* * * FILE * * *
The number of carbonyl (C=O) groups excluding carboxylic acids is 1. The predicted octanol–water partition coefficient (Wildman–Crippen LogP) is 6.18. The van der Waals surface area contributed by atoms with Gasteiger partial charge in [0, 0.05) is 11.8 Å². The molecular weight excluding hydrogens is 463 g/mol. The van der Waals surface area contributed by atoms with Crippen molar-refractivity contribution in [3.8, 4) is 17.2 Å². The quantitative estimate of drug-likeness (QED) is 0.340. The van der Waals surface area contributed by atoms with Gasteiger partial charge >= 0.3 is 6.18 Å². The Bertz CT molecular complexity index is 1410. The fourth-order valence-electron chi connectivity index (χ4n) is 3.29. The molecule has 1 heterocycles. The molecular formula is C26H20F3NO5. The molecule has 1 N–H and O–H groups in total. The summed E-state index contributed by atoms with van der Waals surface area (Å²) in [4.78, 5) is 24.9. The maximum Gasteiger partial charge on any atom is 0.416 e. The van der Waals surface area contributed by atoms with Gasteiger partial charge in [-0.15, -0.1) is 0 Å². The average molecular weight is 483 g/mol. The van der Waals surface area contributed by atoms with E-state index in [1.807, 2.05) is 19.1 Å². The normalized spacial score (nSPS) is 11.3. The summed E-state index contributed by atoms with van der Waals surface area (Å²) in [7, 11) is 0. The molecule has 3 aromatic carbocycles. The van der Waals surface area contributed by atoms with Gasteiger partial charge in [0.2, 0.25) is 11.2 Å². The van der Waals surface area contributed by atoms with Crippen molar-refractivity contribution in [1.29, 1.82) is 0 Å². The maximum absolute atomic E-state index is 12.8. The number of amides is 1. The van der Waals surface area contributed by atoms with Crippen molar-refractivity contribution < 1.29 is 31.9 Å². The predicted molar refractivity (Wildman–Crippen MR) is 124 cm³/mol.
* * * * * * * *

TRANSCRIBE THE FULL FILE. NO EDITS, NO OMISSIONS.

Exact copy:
The number of carbonyl (C=O) groups excluding carboxylic acids is 1. The predicted octanol–water partition coefficient (Wildman–Crippen LogP) is 6.18. The van der Waals surface area contributed by atoms with Gasteiger partial charge in [0, 0.05) is 11.8 Å². The molecular weight excluding hydrogens is 463 g/mol. The van der Waals surface area contributed by atoms with Crippen molar-refractivity contribution in [3.8, 4) is 17.2 Å². The quantitative estimate of drug-likeness (QED) is 0.340. The van der Waals surface area contributed by atoms with Gasteiger partial charge >= 0.3 is 6.18 Å². The Bertz CT molecular complexity index is 1410. The fourth-order valence-electron chi connectivity index (χ4n) is 3.29. The molecule has 1 heterocycles. The molecular formula is C26H20F3NO5. The molecule has 1 N–H and O–H groups in total. The summed E-state index contributed by atoms with van der Waals surface area (Å²) in [4.78, 5) is 24.9. The maximum Gasteiger partial charge on any atom is 0.416 e. The van der Waals surface area contributed by atoms with Gasteiger partial charge in [-0.15, -0.1) is 0 Å². The average molecular weight is 483 g/mol. The van der Waals surface area contributed by atoms with E-state index in [1.807, 2.05) is 19.1 Å². The normalized spacial score (nSPS) is 11.3. The summed E-state index contributed by atoms with van der Waals surface area (Å²) in [7, 11) is 0. The molecule has 3 aromatic carbocycles. The van der Waals surface area contributed by atoms with Gasteiger partial charge in [0.2, 0.25) is 11.2 Å². The van der Waals surface area contributed by atoms with Crippen molar-refractivity contribution in [1.29, 1.82) is 0 Å². The maximum absolute atomic E-state index is 12.8. The number of amides is 1. The van der Waals surface area contributed by atoms with Crippen molar-refractivity contribution < 1.29 is 31.9 Å². The predicted molar refractivity (Wildman–Crippen MR) is 124 cm³/mol.